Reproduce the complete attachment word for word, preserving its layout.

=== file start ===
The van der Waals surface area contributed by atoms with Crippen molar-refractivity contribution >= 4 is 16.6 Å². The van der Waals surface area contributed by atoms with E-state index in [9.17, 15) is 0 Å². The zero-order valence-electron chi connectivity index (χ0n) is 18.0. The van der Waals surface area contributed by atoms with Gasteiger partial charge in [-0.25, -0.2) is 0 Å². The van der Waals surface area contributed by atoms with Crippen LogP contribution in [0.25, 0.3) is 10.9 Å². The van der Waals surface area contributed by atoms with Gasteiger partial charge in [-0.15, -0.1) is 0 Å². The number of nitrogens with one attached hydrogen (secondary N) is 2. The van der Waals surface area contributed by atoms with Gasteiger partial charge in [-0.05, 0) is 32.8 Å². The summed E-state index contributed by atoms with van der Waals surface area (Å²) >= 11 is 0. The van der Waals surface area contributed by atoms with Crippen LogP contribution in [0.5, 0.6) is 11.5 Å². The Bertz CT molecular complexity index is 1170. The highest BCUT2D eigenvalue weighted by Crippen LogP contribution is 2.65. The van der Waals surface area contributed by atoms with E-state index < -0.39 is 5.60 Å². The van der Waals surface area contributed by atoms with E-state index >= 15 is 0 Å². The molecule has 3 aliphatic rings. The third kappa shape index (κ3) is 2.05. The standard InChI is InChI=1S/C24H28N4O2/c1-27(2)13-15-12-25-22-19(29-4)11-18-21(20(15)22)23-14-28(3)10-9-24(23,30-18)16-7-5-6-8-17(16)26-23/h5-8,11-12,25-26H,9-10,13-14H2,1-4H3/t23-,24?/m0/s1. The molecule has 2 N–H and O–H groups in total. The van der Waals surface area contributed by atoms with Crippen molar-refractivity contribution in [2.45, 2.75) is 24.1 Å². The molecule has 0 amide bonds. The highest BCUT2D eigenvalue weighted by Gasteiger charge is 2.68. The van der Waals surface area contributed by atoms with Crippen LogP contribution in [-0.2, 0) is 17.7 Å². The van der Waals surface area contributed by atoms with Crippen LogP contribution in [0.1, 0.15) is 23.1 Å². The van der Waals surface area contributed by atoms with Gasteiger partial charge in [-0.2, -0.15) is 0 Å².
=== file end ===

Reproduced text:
The van der Waals surface area contributed by atoms with Crippen molar-refractivity contribution >= 4 is 16.6 Å². The van der Waals surface area contributed by atoms with E-state index in [9.17, 15) is 0 Å². The zero-order valence-electron chi connectivity index (χ0n) is 18.0. The van der Waals surface area contributed by atoms with Gasteiger partial charge in [-0.25, -0.2) is 0 Å². The van der Waals surface area contributed by atoms with Crippen LogP contribution in [0.25, 0.3) is 10.9 Å². The van der Waals surface area contributed by atoms with Gasteiger partial charge in [-0.15, -0.1) is 0 Å². The number of nitrogens with one attached hydrogen (secondary N) is 2. The van der Waals surface area contributed by atoms with Gasteiger partial charge in [-0.05, 0) is 32.8 Å². The summed E-state index contributed by atoms with van der Waals surface area (Å²) >= 11 is 0. The van der Waals surface area contributed by atoms with Crippen LogP contribution in [0.5, 0.6) is 11.5 Å². The Bertz CT molecular complexity index is 1170. The highest BCUT2D eigenvalue weighted by Crippen LogP contribution is 2.65. The van der Waals surface area contributed by atoms with E-state index < -0.39 is 5.60 Å². The van der Waals surface area contributed by atoms with E-state index >= 15 is 0 Å². The molecule has 3 aliphatic rings. The third kappa shape index (κ3) is 2.05. The standard InChI is InChI=1S/C24H28N4O2/c1-27(2)13-15-12-25-22-19(29-4)11-18-21(20(15)22)23-14-28(3)10-9-24(23,30-18)16-7-5-6-8-17(16)26-23/h5-8,11-12,25-26H,9-10,13-14H2,1-4H3/t23-,24?/m0/s1. The molecule has 2 N–H and O–H groups in total. The van der Waals surface area contributed by atoms with Crippen molar-refractivity contribution in [2.45, 2.75) is 24.1 Å². The molecule has 0 amide bonds. The highest BCUT2D eigenvalue weighted by Gasteiger charge is 2.68. The van der Waals surface area contributed by atoms with Crippen LogP contribution in [-0.2, 0) is 17.7 Å². The van der Waals surface area contributed by atoms with Crippen LogP contribution in [0.1, 0.15) is 23.1 Å². The van der Waals surface area contributed by atoms with Gasteiger partial charge in [-0.2, -0.15) is 0 Å².